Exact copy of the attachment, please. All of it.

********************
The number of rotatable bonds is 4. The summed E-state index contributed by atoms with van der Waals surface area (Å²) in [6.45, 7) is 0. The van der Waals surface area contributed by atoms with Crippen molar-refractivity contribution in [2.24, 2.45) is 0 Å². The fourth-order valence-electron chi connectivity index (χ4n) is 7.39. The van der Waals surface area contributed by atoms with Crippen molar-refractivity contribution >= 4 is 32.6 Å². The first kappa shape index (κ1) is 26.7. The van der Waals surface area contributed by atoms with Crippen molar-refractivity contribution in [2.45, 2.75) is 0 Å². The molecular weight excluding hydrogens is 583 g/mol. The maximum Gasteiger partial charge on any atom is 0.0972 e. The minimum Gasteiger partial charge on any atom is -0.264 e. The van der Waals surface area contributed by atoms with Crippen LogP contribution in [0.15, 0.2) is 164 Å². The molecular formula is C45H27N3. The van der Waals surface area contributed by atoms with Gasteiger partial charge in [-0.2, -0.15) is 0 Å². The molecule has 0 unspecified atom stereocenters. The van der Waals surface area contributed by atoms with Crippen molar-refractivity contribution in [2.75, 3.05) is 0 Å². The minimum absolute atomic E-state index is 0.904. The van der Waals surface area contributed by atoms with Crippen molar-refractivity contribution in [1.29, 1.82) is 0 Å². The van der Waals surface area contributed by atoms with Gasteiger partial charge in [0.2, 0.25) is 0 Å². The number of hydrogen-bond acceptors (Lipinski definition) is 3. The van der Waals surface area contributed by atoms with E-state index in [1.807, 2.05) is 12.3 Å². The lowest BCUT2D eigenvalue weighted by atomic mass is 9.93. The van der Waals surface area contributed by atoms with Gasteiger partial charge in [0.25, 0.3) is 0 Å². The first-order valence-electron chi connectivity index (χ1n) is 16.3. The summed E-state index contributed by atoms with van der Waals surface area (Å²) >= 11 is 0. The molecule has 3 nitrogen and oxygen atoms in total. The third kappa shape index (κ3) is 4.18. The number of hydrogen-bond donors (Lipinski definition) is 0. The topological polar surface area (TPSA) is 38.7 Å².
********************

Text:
The number of rotatable bonds is 4. The summed E-state index contributed by atoms with van der Waals surface area (Å²) in [6.45, 7) is 0. The van der Waals surface area contributed by atoms with Crippen molar-refractivity contribution in [2.24, 2.45) is 0 Å². The fourth-order valence-electron chi connectivity index (χ4n) is 7.39. The van der Waals surface area contributed by atoms with Crippen molar-refractivity contribution >= 4 is 32.6 Å². The first kappa shape index (κ1) is 26.7. The van der Waals surface area contributed by atoms with Crippen molar-refractivity contribution in [2.45, 2.75) is 0 Å². The molecular weight excluding hydrogens is 583 g/mol. The maximum Gasteiger partial charge on any atom is 0.0972 e. The minimum Gasteiger partial charge on any atom is -0.264 e. The van der Waals surface area contributed by atoms with Crippen LogP contribution in [0.15, 0.2) is 164 Å². The molecular formula is C45H27N3. The van der Waals surface area contributed by atoms with Gasteiger partial charge in [-0.2, -0.15) is 0 Å². The molecule has 0 unspecified atom stereocenters. The van der Waals surface area contributed by atoms with Crippen molar-refractivity contribution in [2.75, 3.05) is 0 Å². The minimum absolute atomic E-state index is 0.904. The van der Waals surface area contributed by atoms with Crippen molar-refractivity contribution in [1.29, 1.82) is 0 Å². The van der Waals surface area contributed by atoms with Gasteiger partial charge in [0.2, 0.25) is 0 Å². The number of hydrogen-bond acceptors (Lipinski definition) is 3. The van der Waals surface area contributed by atoms with E-state index in [1.807, 2.05) is 12.3 Å². The lowest BCUT2D eigenvalue weighted by atomic mass is 9.93. The van der Waals surface area contributed by atoms with Gasteiger partial charge in [0.25, 0.3) is 0 Å². The first-order valence-electron chi connectivity index (χ1n) is 16.3. The summed E-state index contributed by atoms with van der Waals surface area (Å²) >= 11 is 0. The molecule has 3 nitrogen and oxygen atoms in total. The third kappa shape index (κ3) is 4.18. The number of hydrogen-bond donors (Lipinski definition) is 0. The topological polar surface area (TPSA) is 38.7 Å².